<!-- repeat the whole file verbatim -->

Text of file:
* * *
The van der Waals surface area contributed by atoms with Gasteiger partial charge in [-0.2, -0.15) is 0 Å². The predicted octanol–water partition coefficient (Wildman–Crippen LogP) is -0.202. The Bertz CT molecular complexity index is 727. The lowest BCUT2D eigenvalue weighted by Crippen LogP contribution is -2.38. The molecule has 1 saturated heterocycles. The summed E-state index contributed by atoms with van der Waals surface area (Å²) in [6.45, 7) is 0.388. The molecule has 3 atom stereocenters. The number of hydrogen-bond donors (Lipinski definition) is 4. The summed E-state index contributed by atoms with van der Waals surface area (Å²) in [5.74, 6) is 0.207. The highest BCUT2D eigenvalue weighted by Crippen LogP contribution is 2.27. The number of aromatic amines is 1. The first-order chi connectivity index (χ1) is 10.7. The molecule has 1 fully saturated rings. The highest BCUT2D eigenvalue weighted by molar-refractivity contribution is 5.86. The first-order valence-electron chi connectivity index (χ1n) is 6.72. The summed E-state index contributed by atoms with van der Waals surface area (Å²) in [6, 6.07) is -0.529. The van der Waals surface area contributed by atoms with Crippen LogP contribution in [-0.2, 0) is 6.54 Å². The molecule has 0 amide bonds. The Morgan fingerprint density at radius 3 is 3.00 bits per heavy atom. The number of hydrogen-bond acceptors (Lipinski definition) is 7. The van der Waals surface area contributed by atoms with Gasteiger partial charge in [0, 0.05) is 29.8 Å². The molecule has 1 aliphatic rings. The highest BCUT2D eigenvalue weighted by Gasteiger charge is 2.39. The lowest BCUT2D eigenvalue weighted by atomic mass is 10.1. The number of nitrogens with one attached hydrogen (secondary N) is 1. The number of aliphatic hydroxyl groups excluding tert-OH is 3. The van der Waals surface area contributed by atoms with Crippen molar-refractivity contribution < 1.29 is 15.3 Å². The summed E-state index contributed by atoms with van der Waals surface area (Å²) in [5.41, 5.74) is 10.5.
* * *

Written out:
The van der Waals surface area contributed by atoms with Gasteiger partial charge in [-0.2, -0.15) is 0 Å². The predicted octanol–water partition coefficient (Wildman–Crippen LogP) is -0.202. The Bertz CT molecular complexity index is 727. The lowest BCUT2D eigenvalue weighted by Crippen LogP contribution is -2.38. The molecule has 1 saturated heterocycles. The summed E-state index contributed by atoms with van der Waals surface area (Å²) in [6.45, 7) is 0.388. The molecule has 3 atom stereocenters. The number of hydrogen-bond donors (Lipinski definition) is 4. The summed E-state index contributed by atoms with van der Waals surface area (Å²) in [5.74, 6) is 0.207. The highest BCUT2D eigenvalue weighted by Crippen LogP contribution is 2.27. The number of aromatic amines is 1. The first-order chi connectivity index (χ1) is 10.7. The molecule has 1 fully saturated rings. The highest BCUT2D eigenvalue weighted by molar-refractivity contribution is 5.86. The first-order valence-electron chi connectivity index (χ1n) is 6.72. The summed E-state index contributed by atoms with van der Waals surface area (Å²) in [6, 6.07) is -0.529. The van der Waals surface area contributed by atoms with Crippen LogP contribution in [-0.2, 0) is 6.54 Å². The molecule has 0 amide bonds. The Morgan fingerprint density at radius 3 is 3.00 bits per heavy atom. The number of hydrogen-bond acceptors (Lipinski definition) is 7. The van der Waals surface area contributed by atoms with Gasteiger partial charge in [0, 0.05) is 29.8 Å². The molecule has 1 aliphatic rings. The highest BCUT2D eigenvalue weighted by Gasteiger charge is 2.39. The lowest BCUT2D eigenvalue weighted by atomic mass is 10.1. The number of nitrogens with one attached hydrogen (secondary N) is 1. The number of aliphatic hydroxyl groups excluding tert-OH is 3. The van der Waals surface area contributed by atoms with Crippen molar-refractivity contribution < 1.29 is 15.3 Å². The summed E-state index contributed by atoms with van der Waals surface area (Å²) in [5.41, 5.74) is 10.5.